Since its initial discovery by chemist Ernest Schulze over a century ago, arginine—or L-Arginine, the form of arginine found in nature—has become quite popular in the healthcare industry. This versatile amino acid plays an important role in creating proteins in your body, leading to a number of skin-related benefits, from hydrating your skin to addressing the signs of aging.
Here, we’ll take a look at the skin benefits of arginine, and explore how you can use this amino acid in your skincare routine.
Arginine is a semi-essential amino acid that helps your body conduct various important functions. Since it’s semi-essential, your body usually produces enough arginine on its own, but in some cases you might run low and need to give yourself a boost by changing up your diet.
Internally, arginine can help reduce your blood pressure and strengthen your immune system. This powerful protein building-block may even be used to reduce the risk of infection in situations where your immunity is compromised, such as when you’re getting surgery.¹
Aside from the internal physiological benefits, it provides external skin benefits as well.
Arginine can increase antioxidant activity, stimulate collagen production, enhance hydration, and protect your skin barrier. Let’s take a look at the science behind it!
Arginine has demonstrated the ability to induce antioxidant activity in your body.² Why’s that important? Simple. Antioxidants fight free radicals, which are highly reactive chemicals that can cause damage to your skin.
Free radicals can be made inside your body, or you may be exposed to them externally through pollutants.³ They can potentially harm your skin because they’re notorious for damaging important cellular components such as cell membranes and proteins like collagen.⁴ Damaged collagen in your skin can lead to skin discoloration and wrinkles.⁵ Collagen degradation also contributes to the appearance of photoaged skin.⁶
Arginine not only helps protect collagen from free radicals, but it may also increase collagen synthesis, helping you maintain your skin elasticity. One research study found that collagen synthesis was significantly enhanced in elderly volunteers who took an oral supplementation containing arginine, among other ingredients.⁷
Aside from enhancing antioxidant activity and collagen production, arginine can also help you battle dry skin. When arginine is mixed with moisturizers or humectants, it can provide an additional skin barrier to prevent dryness.⁸
One study found that using arginine topically helped improve the clinical symptoms of dry skin in patients.⁹ So, if you’re suffering from dry skin and you’re looking for a hydrating ingredient, arginine may be a good choice.
Hydrated skin also helps strengthen your skin barrier. Your skin barrier naturally protects your skin from external threats such as chemicals and helps prevent water loss by locking in moisture.¹⁰ Dry skin can weaken your skin barrier and make it easier for irritants to make their way inside.¹¹
Arginine protects your skin barrier by enhancing hydration. One study showed that when arginine was combined with a 5% urea-based formulation, it enhanced skin hydration and decreased skin dryness in type 2 diabetics.¹² Another study showed that taking the combined supplementation of arginine, leucine, and glutamine decreased water loss through the skin and also improved skin barrier function, texture, and elasticity.¹³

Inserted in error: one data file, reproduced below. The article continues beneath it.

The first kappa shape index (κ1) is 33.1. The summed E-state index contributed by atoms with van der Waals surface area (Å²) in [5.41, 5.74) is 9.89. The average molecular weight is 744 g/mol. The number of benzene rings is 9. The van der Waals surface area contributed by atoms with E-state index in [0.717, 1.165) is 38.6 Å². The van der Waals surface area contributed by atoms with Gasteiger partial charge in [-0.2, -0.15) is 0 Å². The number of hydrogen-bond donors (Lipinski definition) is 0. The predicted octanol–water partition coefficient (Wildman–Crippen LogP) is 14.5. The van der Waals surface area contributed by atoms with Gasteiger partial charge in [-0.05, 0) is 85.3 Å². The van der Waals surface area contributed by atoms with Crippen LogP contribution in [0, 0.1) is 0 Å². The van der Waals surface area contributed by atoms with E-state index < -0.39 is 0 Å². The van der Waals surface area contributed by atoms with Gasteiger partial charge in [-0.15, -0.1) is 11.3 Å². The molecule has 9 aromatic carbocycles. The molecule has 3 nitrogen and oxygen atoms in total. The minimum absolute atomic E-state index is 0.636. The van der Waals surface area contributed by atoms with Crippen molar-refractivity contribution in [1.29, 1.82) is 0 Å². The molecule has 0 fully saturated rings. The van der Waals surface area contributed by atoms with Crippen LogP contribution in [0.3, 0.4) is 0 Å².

Using the right skincare products can help keep your skin moisturized and protected. If you have dry skin, Curology’s Rich Moisturizer may be right for you. It’s powered by six moisturizing ingredients that enhance hydration and help restore your skin barrier, without clogging your pores.
Free radicals are chemicals that can cause skin damage and break down collagen, leading to wrinkling.¹⁴ Antioxidants can slow down the appearance of the early signs of aging by fighting these free radicals.¹⁵ Arginine has been identified as a free radical scavenger that acts as an antioxidant.¹⁶ That said, more research is needed to explore the topical benefits of arginine as it relates to improving signs of aging.
According to the FDA, arginine is generally recognized as safe when used in accordance with good manufacturing or feeding practices.¹⁷ If you’re thinking about taking oral supplements, make sure to speak with your healthcare provider first to ensure it’s safe for you based on your current health condition and medical history.
According to the Cosmetic Ingredient Review Expert Panel, arginine is safe to use in concentrations up to 18%, so as long as the concentration of arginine is 18% or lower, it should be safe to use.¹⁸
For oral supplements, make sure to speak with your medical provider for advice specific to your personal circumstances.
You can consume arginine orally through supplements and the right diet, or you can use creams that contain this amino acid and apply them topically.
Foods that are high in protein naturally contain arginine, including:¹⁹
Nuts and legumes
Meats (such as red meat, chicken, turkey, salmon, and haddock)
The food you eat can affect your skin significantly, both in positive and negative ways. Make sure you understand your body and know what foods can cause an allergic reaction before introducing anything new to your diet.